And so then I was like, okay, That works the first time, you know, why not? And I, and now I’m like ELP for life like Emma, Louise for life. I’m not going anywhere else. I don’t want to be coached by anybody else. Like, Emma’s just a really great for anybody listening. That’s interested. Like she is a very unique coach and she really takes into account.
You know, for me, if you’re into human design, like I’m a projector, so she’s not going to tell me to go do stuff like a generator is going to do. And I’m an introvert. So she’s not going to say. Go on clubhouse and all that shit. Like she’s gonna be, she’s very aware of like what feels good for me [00:23:00] and also calls me on my bullshit if I need it, which is greatly appreciated.
Cause I am sometimes a little rebellious and everything. So it’s, it’s a really great working relationship and it doesn’t, I’ve had coaching dynamics where I feel like the coaches, like I am the all powerful and all knowing and like you are. You know, I don’t know, like my student or whatever, like they’re there, it’s a very different dynamic.
Like the power changes. Very interesting. And with you, it doesn’t feel like that, like, it feels very like middle. Um, like we meet in the middle, like you have your things that are like huge strings. I have mine and it’s sometimes I remember my, one of my favorite calls is like right before the break and we’re like, oh, All of a sudden we’re like, okay, well we just like figured out my messaging for the whole year, like blah, blah, blah.
And it was, and it was so natural and it was just like having a conversation. I didn’t feel like I needed to take a lot of notes or anything. And I think for me, that’s kind of why I’m like, again, ELP for life. [00:24:00] Like I, I just, I’ve interacted with a lot of different coaches and your style meshes really well with me.
And I, I, I think if I had to describe it, it’s just very like, come as you are, which is like a huge value of mine, but it’s very like, I’m not going to make you be somebody you’re not, I’m not going to try and tell you to do things that feel gross or feel unaligned. There are certain things like Kindle.
You have to actually write your content in advance.[00:24:25] Emma-Louise Parkes: You do have that in some form of [00:24:27] Kendall Cherry: you do have to do some work, but. Um, it’s not stuff that feels like I’m getting the exact same playbook as everybody else. And you just kind of like, you know, repurpose it among different people. Or you could like switch me out for other people.
It’s, it’s very customized. And, um, which I just, I had never worked with somebody like that before in a coaching capacity. I’d. You know, invested definitely in coaching before, but, um, it didn’t feel quite like that. So that’s why I’m, I’m pretty like pretty picky in this department, as far as like, [00:25:00] who all let coach me,[00:25:02] Emma-Louise Parkes: you’ve got really great vision for your business though.
You know, you are not just running it day to day, like, you know, where you want to be in 5, 10, 15 years. So that’s really helpful because you’ve got that very strong fish and a lot of people don’t have that. And because you are self projected projector, crazily to self projected projector plans out of 10 plants to 10 one-on-one clients have two self-protective projectors, which I think you’re like 1% or 2%.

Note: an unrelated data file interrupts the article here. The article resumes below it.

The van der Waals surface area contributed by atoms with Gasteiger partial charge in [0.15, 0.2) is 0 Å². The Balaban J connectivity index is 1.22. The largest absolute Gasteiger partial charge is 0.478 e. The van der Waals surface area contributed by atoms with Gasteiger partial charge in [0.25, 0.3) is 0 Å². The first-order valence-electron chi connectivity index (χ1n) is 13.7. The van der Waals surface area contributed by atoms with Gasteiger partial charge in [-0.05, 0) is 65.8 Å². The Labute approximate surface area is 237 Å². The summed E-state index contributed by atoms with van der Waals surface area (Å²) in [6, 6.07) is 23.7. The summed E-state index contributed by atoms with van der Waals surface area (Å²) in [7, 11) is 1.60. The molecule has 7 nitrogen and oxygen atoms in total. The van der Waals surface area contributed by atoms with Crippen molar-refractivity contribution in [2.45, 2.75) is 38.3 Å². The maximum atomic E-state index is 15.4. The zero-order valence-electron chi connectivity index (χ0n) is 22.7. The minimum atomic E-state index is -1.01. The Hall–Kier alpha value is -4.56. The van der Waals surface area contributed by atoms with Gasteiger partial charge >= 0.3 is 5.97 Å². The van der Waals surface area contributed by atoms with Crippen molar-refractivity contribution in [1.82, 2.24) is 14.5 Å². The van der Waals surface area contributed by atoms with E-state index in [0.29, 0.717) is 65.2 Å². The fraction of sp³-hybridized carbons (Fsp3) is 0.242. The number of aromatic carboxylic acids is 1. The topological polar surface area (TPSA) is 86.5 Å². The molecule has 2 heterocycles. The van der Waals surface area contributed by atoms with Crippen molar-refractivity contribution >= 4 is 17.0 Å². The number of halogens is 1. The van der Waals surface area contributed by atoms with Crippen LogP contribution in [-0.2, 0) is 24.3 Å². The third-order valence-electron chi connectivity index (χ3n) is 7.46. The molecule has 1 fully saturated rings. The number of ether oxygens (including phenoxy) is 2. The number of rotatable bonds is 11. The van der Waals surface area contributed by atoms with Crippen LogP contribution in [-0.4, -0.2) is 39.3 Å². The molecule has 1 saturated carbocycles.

It’s super rare. It’s really, really rare. But, um, most of our calls consist of. Kendall talking out her thoughts because she self projected. So she has to hear it and meet listening to her. And then she says something that’s not conducive to the success of her business. I pull a face, which she calls my Enneagram eight face, and then
she[00:25:54] Kendall Cherry: goes real. [00:25:55] Emma-Louise Parkes: Yeah. Okay. That’s a fair point. And then you’ve kind of just approached yourself [00:26:00] [00:26:02] Kendall Cherry: with another type. Yeah. My favorite is when I send you 10 voice memos and I’m like, am I don’t know what to do. And then I, by the time I’m sh I don’t even know if you’ve listened to them. You probably listened to the first one in the last, and you’re like, Ashley got it.
Because I ended up sending like 10 voice memos and then. By the time we get to the end, I’m like, okay, got it. Thanks for listening.[00:26:23] Emma-Louise Parkes: I do, but it makes me laugh, but that’s, that’s the whole point, right? Is it’s something, I think a lot of people feel like in a coaching call or coaching relationship, it’s like give as much information as you can and do this.
And sometimes it’s actually just like hold space for that person.[00:26:38] Kendall Cherry: Yeah, totally agree. Yeah. And I, I also value like a lot of. There’s some, some things I tend to have again, vision is kind of my thing. Like I, there’s no shortage of that, but a lot of times it’s making sure, like, what is in my brain comes across and I am a writer.
Like that’s kind of what I do, but for me it feels so big and I can see it [00:27:00] also clearly that I have to make sure it comes across in what I’m doing. So you have a really great gut read on things. Like we came up with. Again, as being a self projector projector, I was like, ah, I really miss podcasting, but I hate the.
Production and like all the shit that goes with it. And I mean, you were like, what if you just did a private podcast? And that has been the most fun for me right now. And this year of just being able to like, get on a, my talk about whatever I want to talk about and people like it, and it’s not this I’ve got to create the content and the show notes and the editing and the yeah, yeah, yeah, yeah.
Yeah. It’s, it’s very like aligned for me. It feels really good. And. For me, it connects with people that are my ideal client as well. So it’s not this like, you know, doing something for the sake of visibility or whatever. It’s just like, Nope, I’m doing this thing. You can listen if you want. And, um, it’s been really fun in the process, but it’s stuff like that.